Why Are Some People So Motivated?
post # 246 — November 20, 2006 — a Careers, Managing post
The October 30, 2006 issue of FORTUNE magazine had a series of articles on the question of what the secrets of â€œgreatnessâ€ are. Geoffrey Colvinâ€™s introductory essay reported that formal, scientific research now shows that repeated conscious practice, always pushing oneself to improve, is a better explanation of who succeeds than attribution to â€˜inherent talent.â€™ (Yes, he discusses people like Tiger Woods and Bobby Fischer.)
This is, of course, the conclusion I had also reached anecdotally and reported in my recent article â€œItâ€™s Not How Good You are, But How Much You Want It.â€
However, as Colvin also concludes, there is a large mystery that remains. Why do some people always push themselves to work at getting ever better, while others settle for competence or moderate improvement? What makes â€˜drivenâ€™ people driven? If the key to individual (and organizatonal) nnexcellence is a greater determination to get somewhere (and that seems to be the emerging scientific conclusion) then can such attitudes be bred in others or must they be ‘found?’
James McNerney, CEO of Boeing, answers that question by saying â€œI do know that thereâ€™s a restlessness in some peopleâ€¦I donâ€™t know if it comes from the toilet training, if your parents do expect a lot of you and youâ€™re always trying to grow and meet their expectationsâ€¦ Another (component) is that success and achievement can feed on themselves. .. â€œ
Next question: Does it come down to the inner motivation that people have, or can a manager bring it out in other people? Can a manager turn an â€œuninspired,â€ â€œnot-drivenâ€ person into an inspired, driven one? McNerney says: â€œexpect a lot, inspire people, ask them to take the values that are important at home or at church and bring them to workâ€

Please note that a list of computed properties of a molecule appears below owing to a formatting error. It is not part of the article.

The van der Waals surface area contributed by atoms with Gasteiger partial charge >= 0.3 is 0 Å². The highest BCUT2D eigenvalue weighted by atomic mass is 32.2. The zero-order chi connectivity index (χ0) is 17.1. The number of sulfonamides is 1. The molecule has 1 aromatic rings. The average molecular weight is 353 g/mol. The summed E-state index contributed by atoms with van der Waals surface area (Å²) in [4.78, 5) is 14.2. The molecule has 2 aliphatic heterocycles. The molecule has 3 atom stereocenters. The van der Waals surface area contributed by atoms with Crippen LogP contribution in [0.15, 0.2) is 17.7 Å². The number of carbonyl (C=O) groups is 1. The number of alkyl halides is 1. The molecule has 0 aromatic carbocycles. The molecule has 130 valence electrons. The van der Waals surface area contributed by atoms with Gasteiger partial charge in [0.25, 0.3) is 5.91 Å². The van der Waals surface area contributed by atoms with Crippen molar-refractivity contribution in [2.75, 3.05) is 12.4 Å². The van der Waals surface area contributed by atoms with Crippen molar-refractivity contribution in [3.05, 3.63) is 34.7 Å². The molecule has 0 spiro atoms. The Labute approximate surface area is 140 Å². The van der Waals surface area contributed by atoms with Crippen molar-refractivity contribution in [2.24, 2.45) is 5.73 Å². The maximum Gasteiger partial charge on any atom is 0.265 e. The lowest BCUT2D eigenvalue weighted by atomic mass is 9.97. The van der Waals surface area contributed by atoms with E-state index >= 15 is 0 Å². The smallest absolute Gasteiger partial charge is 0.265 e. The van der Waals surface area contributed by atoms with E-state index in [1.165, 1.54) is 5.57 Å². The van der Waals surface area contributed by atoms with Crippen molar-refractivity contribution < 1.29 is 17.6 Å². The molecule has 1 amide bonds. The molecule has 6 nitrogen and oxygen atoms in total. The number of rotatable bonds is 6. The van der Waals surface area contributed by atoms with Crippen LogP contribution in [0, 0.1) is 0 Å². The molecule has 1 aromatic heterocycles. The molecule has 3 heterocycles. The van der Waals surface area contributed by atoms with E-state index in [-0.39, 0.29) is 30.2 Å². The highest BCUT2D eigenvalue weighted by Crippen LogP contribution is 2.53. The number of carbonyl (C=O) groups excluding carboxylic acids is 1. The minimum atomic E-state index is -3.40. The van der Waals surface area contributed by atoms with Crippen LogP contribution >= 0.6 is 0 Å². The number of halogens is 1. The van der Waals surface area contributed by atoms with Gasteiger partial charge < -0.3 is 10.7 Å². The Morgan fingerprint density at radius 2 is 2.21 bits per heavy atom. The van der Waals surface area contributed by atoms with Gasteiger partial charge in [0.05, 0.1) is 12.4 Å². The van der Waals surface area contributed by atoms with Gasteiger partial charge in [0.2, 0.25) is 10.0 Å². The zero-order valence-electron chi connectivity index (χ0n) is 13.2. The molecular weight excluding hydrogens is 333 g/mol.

For anyone with a career or interested in business these are important questions. Do you get inspired, driven people by hirinrg well those who bring it all with them (for whatever psychological reasons) or can a good manager create repeated passion, energy dedication?
Iâ€™m torn between the two points of view. It does seem as if the amount of â€œinternal fireâ€ that people have at work (or outside it) is a built-in characteristic. It may be there for admirable reasons (ambition, the desire to excel) or less admirable reasons (paranoid insecurity) but itâ€™s an observable phenomenon that some people have it and others donâ€™t.
But Iâ€™m also reluctant to give up the notion that managers canâ€™t make a difference. As I said in the (audio podcast) interview that I did with BUSINESS WEEK, maybe managers canâ€™t create the fire, but they sure as heck an suppress it if they donâ€™t perform the managerial role well.
So, over to you? Why do YOU think some people are continually motivated to improve and keep trying while others are not? And can a manager influence that or is it inherent in individuals?
Mike DeWitt said:
I think there is a heavy genetic component for the truly driven; something that shapes one’s perceptions of the world around them and one’s identity that makes them need to constantly strive for more and to not be cowed by setbacks.
That said, I, like you, think all of our brains have the basic mechanism for such drive, but also have a set of limiting beliefs (often created through bad experiences / past failures) that consciously or subconsciously suppress that drive. A bad manager reinforces those limiting beliefs. A good one can help an individual suppress them and reveal and nurture the inner drive of an employee. But that’s messy and time-consuming, so most managers employ a ‘tubers and twigs’ management methodology.
posted on November 21, 2006